Part of the Greenwood Forest Products exhaust system has been labelled an “obstacle” by Transport Canada resulting in a shortening of the Penticton Regional Airport runway. (Mark Brett - Western News)

Shortened south Okanagan runway may impact flight schedules

Transport Canada has shortened the Penticton airport runway which may impact some flight schedules

An obstacle at the north approach to Penticton Regional Airport resulted in a shortening of the runway by Transport Canada, which may result in delays and cancellations of flights at night and in poor weather.

While maintaining there are no safety concerns, Transport Canada said, as per regulations, a NOTAM (notice to airmen) was posted on the Nav Canada website of a displaced threshold (shortening) of about 470 feet of the 6,000-foot runway. Nav Canada is the private corporation that owns and operates the country’s civil air navigation systems.

The obstacle is listed by the federal agency as an “exhaust system attached to a mill” (Greenwood Forest Products).

“The shortened runway has impacts to specific navigational aids that affect some flights that arrive at night and during periods of poor weather,” wrote Transport Canada’s Alexandre Desjardins, senior communications advisor, media relations in an email to the Western News about the matter. “Transport Canada regrets any inconvenience this may cause to travellers, and ask for their co-operation and patience while we resolve this situation.

“As the operator of the Penticton Airport, the safety of the travelling public and aircraft crew members is a priority for Transport Canada.”

READ MORE: Penticton airport users vent on Air Canada schedule changes

While the exhaust system has been in place for a number of years, and Transport Canada said it has been working on a “long-term solution,” the issue came up again during a recent audit resulting in the decision to shorten the runway.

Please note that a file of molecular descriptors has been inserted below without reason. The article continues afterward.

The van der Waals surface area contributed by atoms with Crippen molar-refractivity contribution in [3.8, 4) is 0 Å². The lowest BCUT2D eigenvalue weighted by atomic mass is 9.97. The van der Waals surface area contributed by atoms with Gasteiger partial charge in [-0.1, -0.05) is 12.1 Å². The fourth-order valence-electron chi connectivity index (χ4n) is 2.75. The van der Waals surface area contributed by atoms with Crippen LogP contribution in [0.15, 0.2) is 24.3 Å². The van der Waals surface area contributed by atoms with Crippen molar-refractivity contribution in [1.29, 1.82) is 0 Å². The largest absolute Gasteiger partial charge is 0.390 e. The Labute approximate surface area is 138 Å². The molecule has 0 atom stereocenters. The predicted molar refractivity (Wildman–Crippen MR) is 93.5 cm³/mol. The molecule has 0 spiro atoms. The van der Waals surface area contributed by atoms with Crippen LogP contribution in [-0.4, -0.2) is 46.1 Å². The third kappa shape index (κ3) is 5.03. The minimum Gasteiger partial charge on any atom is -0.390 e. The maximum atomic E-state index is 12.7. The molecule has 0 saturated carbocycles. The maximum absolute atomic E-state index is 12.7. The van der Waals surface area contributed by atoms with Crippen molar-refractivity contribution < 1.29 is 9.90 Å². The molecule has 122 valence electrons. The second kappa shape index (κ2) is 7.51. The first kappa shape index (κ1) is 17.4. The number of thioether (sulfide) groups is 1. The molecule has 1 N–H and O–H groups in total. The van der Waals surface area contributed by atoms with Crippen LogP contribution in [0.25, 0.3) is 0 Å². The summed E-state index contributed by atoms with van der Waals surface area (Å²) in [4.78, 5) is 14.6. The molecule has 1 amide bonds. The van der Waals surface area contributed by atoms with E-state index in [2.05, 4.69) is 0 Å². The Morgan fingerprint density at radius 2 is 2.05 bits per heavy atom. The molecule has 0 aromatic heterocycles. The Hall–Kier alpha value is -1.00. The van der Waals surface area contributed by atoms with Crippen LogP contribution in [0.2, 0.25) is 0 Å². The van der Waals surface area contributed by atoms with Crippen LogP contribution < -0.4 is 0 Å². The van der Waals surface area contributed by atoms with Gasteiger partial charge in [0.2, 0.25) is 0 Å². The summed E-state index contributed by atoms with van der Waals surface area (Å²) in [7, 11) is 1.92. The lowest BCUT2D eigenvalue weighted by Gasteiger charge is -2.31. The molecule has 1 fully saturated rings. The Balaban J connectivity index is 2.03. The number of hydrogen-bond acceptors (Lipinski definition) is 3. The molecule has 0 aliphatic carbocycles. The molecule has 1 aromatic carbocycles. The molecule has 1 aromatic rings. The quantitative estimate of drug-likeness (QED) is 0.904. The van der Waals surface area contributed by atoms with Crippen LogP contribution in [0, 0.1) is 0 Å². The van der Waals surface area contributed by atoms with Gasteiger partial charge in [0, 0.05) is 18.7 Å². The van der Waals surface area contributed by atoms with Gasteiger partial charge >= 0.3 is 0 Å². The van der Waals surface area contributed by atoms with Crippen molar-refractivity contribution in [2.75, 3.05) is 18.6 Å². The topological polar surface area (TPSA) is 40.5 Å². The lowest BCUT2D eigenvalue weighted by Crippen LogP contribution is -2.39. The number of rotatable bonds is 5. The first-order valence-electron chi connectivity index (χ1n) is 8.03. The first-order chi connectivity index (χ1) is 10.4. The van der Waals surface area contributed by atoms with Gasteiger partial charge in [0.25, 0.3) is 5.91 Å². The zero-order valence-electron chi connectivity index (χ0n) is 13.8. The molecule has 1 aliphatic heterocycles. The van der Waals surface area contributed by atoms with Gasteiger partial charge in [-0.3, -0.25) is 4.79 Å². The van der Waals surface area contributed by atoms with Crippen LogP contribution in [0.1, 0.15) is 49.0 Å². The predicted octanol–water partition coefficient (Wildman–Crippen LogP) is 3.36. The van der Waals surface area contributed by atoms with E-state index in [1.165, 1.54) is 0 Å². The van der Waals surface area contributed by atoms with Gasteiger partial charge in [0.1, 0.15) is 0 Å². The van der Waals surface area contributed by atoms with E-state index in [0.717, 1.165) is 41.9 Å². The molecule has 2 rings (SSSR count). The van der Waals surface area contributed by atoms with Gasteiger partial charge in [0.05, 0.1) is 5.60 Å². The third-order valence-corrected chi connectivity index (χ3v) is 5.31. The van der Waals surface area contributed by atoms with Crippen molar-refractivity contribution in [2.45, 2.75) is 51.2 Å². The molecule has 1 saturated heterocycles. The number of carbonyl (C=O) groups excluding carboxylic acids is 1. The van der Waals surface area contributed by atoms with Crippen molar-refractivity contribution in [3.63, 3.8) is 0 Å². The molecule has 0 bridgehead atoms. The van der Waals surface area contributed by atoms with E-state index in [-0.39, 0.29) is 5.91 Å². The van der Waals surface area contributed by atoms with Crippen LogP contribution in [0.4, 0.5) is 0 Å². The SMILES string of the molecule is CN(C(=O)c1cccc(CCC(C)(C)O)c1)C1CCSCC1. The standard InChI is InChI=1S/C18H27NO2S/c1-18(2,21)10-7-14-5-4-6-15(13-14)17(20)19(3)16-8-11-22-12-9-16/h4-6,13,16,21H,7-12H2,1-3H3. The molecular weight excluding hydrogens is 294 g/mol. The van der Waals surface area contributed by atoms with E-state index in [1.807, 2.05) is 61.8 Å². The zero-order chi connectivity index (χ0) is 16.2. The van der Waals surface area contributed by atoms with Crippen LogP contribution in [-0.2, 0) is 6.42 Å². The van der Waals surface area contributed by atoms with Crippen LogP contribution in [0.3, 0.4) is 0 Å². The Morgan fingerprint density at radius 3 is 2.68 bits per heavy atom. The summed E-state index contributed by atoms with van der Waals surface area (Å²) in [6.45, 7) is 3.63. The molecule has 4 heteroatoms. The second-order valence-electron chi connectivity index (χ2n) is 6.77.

“Transport Canada has taken immediate action to address this, such as temporarily displacing the runway threshold. The department continues to review several long-term options regarding the obstacle issue, while also minimizing impacts to the airport users,” wrote Desjardins.

Both Air Canada Express – Jazz and WestJet Encore officials are aware of the situation and are taking the appropriate measures regarding their flights into Penticton until the matter is dealt with.

“At this time, WestJet Encore’s winter flight schedule remains unchanged, however, our day-to-day operations could be impacted should the weather change,” wrote WestJet’s Morgan Bell, advisor, media and public relations. “With the safety of our guests and crew as our highest priority, any weather could result in delays and cancellations into and out of Penticton.”

They currently have two flights a day between Calgary and Penticton until Oct. 14 when it goes down to one except on Mondays (two) until Oct. 20 when it will be once a day until April 25.

READ MORE: Airport upgrade delays undermining Penticton marketing efforts

Teri Udle, responded on behalf of Air Canada Jazz writing: “As a result of the NOTAM, there is potential for impact to Jazz’s Air Canada Express operation at YYF (Penticton). Safety is our top priority and we only operate where and when it is safe to do so.”

Jazz flights vary throughout the week, ranging between two and four trips daily including either one or two flights after dark, according to its schedule.

Transport Canada has indicated it will continue to review several long-term options regarding the obstacle issue while at the same time minimizing the impacts to airport user.

Meanwhile, Greenwood CEO Wade Walker declined to say whether or not the company is working with Transport Canada about the issue or comment on anything else in relation to the matter.


 

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A WestJet Bombardier Q400 NextGen Aircraft approaching Penticton Regional Airport. The Greenwood Forest Products exhaust system is being blamed for a shortening of the runway by Transport Canada and may result in cancellations and delays of flights at night or in poor weather. (Mark Brett - Western News)

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